Are There Two Judgments?

A few weeks back, I received this question, “I have been reading your column in the Cape May Herald, which I have found helpful and informative. Recently, I was listening to a radio program and [the speaker mentioned] that Christians will have two judgments, one of which will be receiving a crown for the work we have done. I have never heard of two judgments and I was wondering if you had an opinion on this.”

Although I did not listen to the radio broadcast, I do believe that I know what he is referring to. Hopefully, I can explain this complicated content in such an abbreviated space.

The Bible does indeed talk about two different judgments. In the Bible, they are seen as the judgment seat of Christ and the Great White Throne Judgment. Christians differ about when these happen with some saying they happen all at once and others saying that they happen in stages. Here are some core essentials:

The first judgment that people refer to (not chronologically, but logically) is the judgment of faith. This is built upon the idea that our eternal state is determined by whether or not we have placed our faith in Jesus Christ’s sacrifice to satisfy the wrath of God. If we have placed our trust in Jesus to save and redeem us, then his sacrifice is for our substitute, but if we do not place our trust in the finished work of the cross, we are opting to pay the sin debt for ourselves.

In John 5:24, Jesus makes it clear, “Truly, truly, I say to you, whoever hears my word and believes him who sent me has eternal life. He does not come into judgment, but has passed from death to life.” Similarly, Paul says in Romans 8:1, “There is therefore no condemnation for those who are in Christ Jesus.” Those who trust in Jesus Christ’s death, burial and resurrection for salvation from eternal judgment will find that he is a most trustworthy object of their faith.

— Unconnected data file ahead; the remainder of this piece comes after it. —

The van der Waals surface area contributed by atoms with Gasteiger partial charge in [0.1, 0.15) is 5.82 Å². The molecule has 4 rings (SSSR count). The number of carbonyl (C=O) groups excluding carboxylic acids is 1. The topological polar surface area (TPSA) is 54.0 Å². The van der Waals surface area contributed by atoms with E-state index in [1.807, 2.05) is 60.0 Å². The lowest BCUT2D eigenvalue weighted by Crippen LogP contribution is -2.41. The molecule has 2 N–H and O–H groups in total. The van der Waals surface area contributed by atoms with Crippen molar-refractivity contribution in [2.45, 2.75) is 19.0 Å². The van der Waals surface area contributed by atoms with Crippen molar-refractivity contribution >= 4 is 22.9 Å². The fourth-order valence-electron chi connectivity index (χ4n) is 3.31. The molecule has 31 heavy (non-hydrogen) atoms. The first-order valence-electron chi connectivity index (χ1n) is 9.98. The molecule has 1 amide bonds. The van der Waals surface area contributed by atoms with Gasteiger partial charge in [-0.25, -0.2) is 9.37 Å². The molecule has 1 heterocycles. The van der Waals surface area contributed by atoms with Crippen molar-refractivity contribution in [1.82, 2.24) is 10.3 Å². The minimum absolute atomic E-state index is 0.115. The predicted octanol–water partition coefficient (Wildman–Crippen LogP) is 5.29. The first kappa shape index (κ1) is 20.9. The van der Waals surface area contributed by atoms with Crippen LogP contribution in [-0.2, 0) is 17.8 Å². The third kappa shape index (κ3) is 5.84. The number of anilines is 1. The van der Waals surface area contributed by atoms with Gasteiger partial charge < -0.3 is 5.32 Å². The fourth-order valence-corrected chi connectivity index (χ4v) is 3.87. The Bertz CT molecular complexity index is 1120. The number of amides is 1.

This judgment of faith is, most likely, one of the two judgments that the man you heard on the radio was talking about. The second is the judgment of works.

Although followers of Jesus won’t be judged on account of their sin (because Jesus has taken that judgment for them), they will be judged according to their works and their faithfulness. The New Testament explains this through various passages (one being Luke 19:12-27) which emphasize stewarding the resources God has given us to ensure that we love God and people well.

Conversely, other followers of Jesus will be grieved by a lack of faithfulness even though they themselves will be saved. Paul talks about this in 1 Corinthians 3:15 when he says, “If anyone’s work is burned up, he will suffer loss, though he himself will be saved [on account of his faith in Jesus].”

The point of all of this is that one of the two judgments is a judgment on the basis of works. God gives us resources in our life (time, money, mental ability, etc). We are called to be faithful managers of these resources and enjoy them as gifts from God, but also use them as tools for his glory. Believers are rewarded for their faithfulness in their life, but this is a moot point if the foundation is not faith. In other words, works are not the means of building the foundation, but the proof that the foundation is there.

What is the nature of these rewards? This is hotly debated, but I lean towards the understanding that the biblical descriptions are figurative using things that we care about in this world (e.g. money or gold), but as the giver of the gift is always greater than the gift itself, I tend to think that the reward is less tangible than “stuff.” Jonathan Edwards used to say, paraphrasing, that in the ocean of joy there are bathtubs and teacups, but all of them are full and content in differing capacities.